Nothing helps a bridge, especially a High Bridge, like a picturesque setting. The 1926 Crooked River High Bridge, over the Crooked River gorge in Oregon, has about as dramatic a backdrop as you can get. It’s not exactly the untamed wilderness – this is a major road between Bend and Portland – but it’s relatively unpopulated nearby, and on a tourist route to several national parks. When a larger bridge was built in 2000 to carry the increasing traffic, the old bridge as kept as a pedestrian path.
A steel deck arch is a logical bridge form in a deep gorge, where the height of the bridge does not create any problems In this case, the bridge is roughly 300 feet above the river and the arch span is 330 feet. The bridge was constructed at an interesting moment in the apparently never-ending argument between advocates of steel and those of concrete. The bridge is made of built-up, riveted steel box members (solid for the arches, latticed for the other members), which is part of a tradition that was then going on fifty years old. The engineer, Conde McCullough, was one of the few who seemed comfortable switching back and forth between materials, and designed large bridges in steel, in reinforced concrete, and using both materials. At Crooked River, he designed a concrete handrail and side spans to go with the steel arch:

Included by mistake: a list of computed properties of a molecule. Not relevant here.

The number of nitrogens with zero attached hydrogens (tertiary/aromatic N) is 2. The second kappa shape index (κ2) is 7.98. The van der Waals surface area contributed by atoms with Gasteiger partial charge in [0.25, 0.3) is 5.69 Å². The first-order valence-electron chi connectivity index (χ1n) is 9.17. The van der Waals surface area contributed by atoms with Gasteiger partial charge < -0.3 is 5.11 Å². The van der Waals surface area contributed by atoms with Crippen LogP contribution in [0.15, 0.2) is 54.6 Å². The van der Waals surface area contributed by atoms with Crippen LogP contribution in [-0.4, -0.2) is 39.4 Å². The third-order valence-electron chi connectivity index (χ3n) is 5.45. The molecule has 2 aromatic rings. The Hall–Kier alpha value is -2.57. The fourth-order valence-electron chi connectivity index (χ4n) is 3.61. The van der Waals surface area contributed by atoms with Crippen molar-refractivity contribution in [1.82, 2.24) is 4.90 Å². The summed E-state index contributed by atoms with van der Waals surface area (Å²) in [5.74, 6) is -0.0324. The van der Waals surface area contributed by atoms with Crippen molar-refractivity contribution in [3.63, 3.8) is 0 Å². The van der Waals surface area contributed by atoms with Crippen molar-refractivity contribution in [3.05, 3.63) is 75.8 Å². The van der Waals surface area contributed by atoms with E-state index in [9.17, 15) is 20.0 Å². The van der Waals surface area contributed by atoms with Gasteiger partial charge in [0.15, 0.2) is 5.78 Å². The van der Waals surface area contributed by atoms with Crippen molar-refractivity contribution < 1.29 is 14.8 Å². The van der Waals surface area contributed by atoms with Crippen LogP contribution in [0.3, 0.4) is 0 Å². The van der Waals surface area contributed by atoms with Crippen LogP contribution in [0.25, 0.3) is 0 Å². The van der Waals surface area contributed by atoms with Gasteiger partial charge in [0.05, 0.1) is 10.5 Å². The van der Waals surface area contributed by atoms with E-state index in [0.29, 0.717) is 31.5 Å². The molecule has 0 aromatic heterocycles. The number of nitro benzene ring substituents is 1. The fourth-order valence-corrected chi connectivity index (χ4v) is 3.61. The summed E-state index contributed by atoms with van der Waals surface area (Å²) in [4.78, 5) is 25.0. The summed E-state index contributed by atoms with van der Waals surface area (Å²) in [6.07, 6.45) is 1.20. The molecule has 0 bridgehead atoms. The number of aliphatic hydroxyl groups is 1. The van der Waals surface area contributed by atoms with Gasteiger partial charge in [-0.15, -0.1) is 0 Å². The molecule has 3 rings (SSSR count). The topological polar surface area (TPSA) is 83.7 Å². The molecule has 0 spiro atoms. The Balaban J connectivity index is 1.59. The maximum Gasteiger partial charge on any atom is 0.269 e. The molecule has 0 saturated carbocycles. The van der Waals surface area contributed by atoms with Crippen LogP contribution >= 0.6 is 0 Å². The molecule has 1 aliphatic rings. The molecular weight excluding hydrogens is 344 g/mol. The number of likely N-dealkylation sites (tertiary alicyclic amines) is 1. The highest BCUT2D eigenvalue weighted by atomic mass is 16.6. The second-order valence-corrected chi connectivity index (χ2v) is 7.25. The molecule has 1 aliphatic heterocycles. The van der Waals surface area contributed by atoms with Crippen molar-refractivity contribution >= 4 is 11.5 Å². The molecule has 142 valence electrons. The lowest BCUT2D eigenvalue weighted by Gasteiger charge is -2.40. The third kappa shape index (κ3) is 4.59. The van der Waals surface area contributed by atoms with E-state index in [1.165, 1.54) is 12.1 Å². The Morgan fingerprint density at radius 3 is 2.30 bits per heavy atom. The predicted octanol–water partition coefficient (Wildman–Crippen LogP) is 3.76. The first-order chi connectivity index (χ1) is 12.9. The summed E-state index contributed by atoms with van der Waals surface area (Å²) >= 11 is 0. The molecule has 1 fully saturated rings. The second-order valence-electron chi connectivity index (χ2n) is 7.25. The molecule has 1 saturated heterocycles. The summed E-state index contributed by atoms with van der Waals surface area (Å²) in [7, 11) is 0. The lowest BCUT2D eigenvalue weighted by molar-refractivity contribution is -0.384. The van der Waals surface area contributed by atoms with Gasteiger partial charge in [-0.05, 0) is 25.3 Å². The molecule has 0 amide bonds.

For me, the striking detail of this bridge is not its height or the incongruous appearance of a concrete handrail on a steel arch, but McCullough’s absolute faith in the gorge’s bedrock. Here’s a view looking east:
Sure, there’s some kind of bearing assembly there and probably even some concrete below the steel bearing, but this is as close as I’ve seen to a steel arch simply hitting rock the way some masonry arches do. A high bridge can have river piers, although the short main span here makes them unnecessary, but there’s an iconic quality to a high bridge that spans between the walls of a steep valley, and this design makes the most of it.